Will this gear cut it?

10:06 a.m. on December 2, 2009 (EST)
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The only climbing experience I have has been with a guide. I know it will take me sometime before I have the gear and knowledge to do large climbs without serious help, but I would like to go back to high altitude again. I mostly do 3 season type outings and I have a pretty tight budget, but I do not want to make purchases that will not be useful down the road. I'd rather wait and buy the right thing than end up needing to purchase another piece of gear to replace something that will not cut it under extreme conditions. Thanks for your help

I recently purchased a Primus Gravity Multifuel Stove. I haven't received it yet, but I do not know how to evaluate if it will be the right stove for climbs above 15,000 feet and the conditions that can be encountered. I know it will do white gas, but I'm sure there is more to it than just having the right fuel. How can I figure this out? Here are the manufacture specs.
Material:Stainless steelBoil Time:4min (+40-60 sec preheat)Fuel Types:LP gas, gasoline/petrol, keroseneSimmer:YesAuto Ignition:NoFuel Bottle:Primus compatible, not includedWindscreen:YesHeat Reflector:YesParts Kit:YesCleaning Tool:YesStuff Sack:YesHard Case:NoSize:4 x 4 x 1.6in (101 x 101 x 40mm)Weight:12oz (341g)

I also purchased the Seira Designs Omega 2, 4-season convertable tent. The reviews I have read are pretty good, but I don't hear from anyone that has taken it in very extreme conditions. I am worried about the amount of vestibule space and wondering if I should try to switch it for a tent with a jake's foot. Specs Trail Weight: 6 lbs 3 oz / 6 lbs 13 oz Fastpack Weight: n/a / 4 lbs 6 oz Packed Weight: n/a / 7 lbs 9 oz Packed Size: 23in. x 7in. Number of Doors: 1 Interior Area: 37 sq. ft. Vestibule Area: 12 sq. ft.

1:31 p.m. on December 2, 2009 (EST)
Bill S
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6,037 forum posts

When you say "above 15,000 ft", you leave a lot of territory and a very wide variety of conditions wide open. If you are talking about North America, that tent is questionable, though probably ok for the Mexican volcanoes. For Canada and Alaska (the other places in North America where you get peaks above 15k), convertible tents just don't make it (jakes or not). The SD Stretch Dome will do, although on the Alaskan peaks, it is a bit on the light-weight side (I mean durability, not weight).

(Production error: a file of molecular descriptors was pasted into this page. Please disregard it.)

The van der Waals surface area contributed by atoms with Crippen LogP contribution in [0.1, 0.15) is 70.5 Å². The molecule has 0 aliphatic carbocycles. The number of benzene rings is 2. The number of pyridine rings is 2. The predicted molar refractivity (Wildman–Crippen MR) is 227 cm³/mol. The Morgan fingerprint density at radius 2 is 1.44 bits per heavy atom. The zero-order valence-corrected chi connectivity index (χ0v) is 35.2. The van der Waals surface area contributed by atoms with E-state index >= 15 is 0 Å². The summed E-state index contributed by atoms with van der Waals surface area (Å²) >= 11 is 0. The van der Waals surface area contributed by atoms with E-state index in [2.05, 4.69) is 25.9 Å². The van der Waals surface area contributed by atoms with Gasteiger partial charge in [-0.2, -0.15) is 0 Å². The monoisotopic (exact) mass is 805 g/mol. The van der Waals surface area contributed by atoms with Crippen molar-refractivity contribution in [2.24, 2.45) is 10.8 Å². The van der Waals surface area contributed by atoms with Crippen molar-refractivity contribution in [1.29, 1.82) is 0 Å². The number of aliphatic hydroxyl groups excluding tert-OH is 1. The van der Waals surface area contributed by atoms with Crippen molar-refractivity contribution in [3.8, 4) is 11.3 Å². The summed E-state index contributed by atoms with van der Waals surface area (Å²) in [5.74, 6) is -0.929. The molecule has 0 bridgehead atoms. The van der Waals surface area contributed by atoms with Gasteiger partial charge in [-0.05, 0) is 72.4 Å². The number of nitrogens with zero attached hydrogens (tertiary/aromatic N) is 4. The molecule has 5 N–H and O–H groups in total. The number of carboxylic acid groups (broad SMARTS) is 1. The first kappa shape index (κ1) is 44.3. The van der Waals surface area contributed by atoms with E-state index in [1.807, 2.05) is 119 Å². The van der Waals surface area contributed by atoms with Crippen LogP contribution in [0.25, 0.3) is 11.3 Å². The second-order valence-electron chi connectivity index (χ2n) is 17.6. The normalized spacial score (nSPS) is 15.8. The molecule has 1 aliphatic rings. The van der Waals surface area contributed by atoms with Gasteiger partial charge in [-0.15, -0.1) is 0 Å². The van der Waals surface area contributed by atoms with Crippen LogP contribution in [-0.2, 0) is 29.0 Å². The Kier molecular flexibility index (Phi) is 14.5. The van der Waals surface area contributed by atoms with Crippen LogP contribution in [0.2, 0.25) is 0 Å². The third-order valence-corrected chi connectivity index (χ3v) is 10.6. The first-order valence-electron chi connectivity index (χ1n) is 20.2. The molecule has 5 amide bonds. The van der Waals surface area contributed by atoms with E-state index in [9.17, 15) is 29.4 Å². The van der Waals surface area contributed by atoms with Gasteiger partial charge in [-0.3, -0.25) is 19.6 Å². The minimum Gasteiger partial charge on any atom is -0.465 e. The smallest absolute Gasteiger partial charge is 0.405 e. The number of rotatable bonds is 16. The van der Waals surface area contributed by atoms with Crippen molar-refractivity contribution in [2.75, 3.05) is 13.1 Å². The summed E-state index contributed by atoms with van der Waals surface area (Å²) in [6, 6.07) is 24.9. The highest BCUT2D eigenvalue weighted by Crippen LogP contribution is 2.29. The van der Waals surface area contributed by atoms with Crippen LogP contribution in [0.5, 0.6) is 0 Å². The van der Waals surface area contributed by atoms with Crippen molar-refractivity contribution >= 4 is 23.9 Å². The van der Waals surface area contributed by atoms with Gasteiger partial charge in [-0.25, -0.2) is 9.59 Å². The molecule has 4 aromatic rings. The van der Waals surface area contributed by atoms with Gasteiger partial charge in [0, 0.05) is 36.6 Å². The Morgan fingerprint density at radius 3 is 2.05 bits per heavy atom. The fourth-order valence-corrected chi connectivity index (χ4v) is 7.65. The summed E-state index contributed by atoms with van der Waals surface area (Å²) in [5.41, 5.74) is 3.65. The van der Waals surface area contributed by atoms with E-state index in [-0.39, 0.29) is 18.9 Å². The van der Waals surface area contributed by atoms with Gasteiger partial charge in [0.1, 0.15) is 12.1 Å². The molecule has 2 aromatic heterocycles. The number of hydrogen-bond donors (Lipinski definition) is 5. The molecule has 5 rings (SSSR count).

Where are you talking about climbing?

4:45 p.m. on December 4, 2009 (EST)
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Speaking of the stove, I would not worry too much. I've been using some outdated stoves above 15k in pretty nasty conditions. As long as it burns liquid fuel and you have some sort of wind protection - you will be fine. Frankly, you only need multifuel stove if you are not sure what kind of fuel will be available. And that is rarely the case in North America.

In general, modern equipment is so good that it is hardly the limiting factor. It is very rare that you hear about a disaster because somebody picked the wrong model of stove.

7:58 p.m. on December 6, 2009 (EST)
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Thanks for your help guys. I will probably go out west this summer. I will also probably go to Nepal or Argentina in the next few years. It is probably a good idea for me to have a lighter tent for most of the stuff I get into in the US. I'll keep an eye on steapandcheap.com when I have some more funds and get a serious climbing tent later.

May 24, 2020
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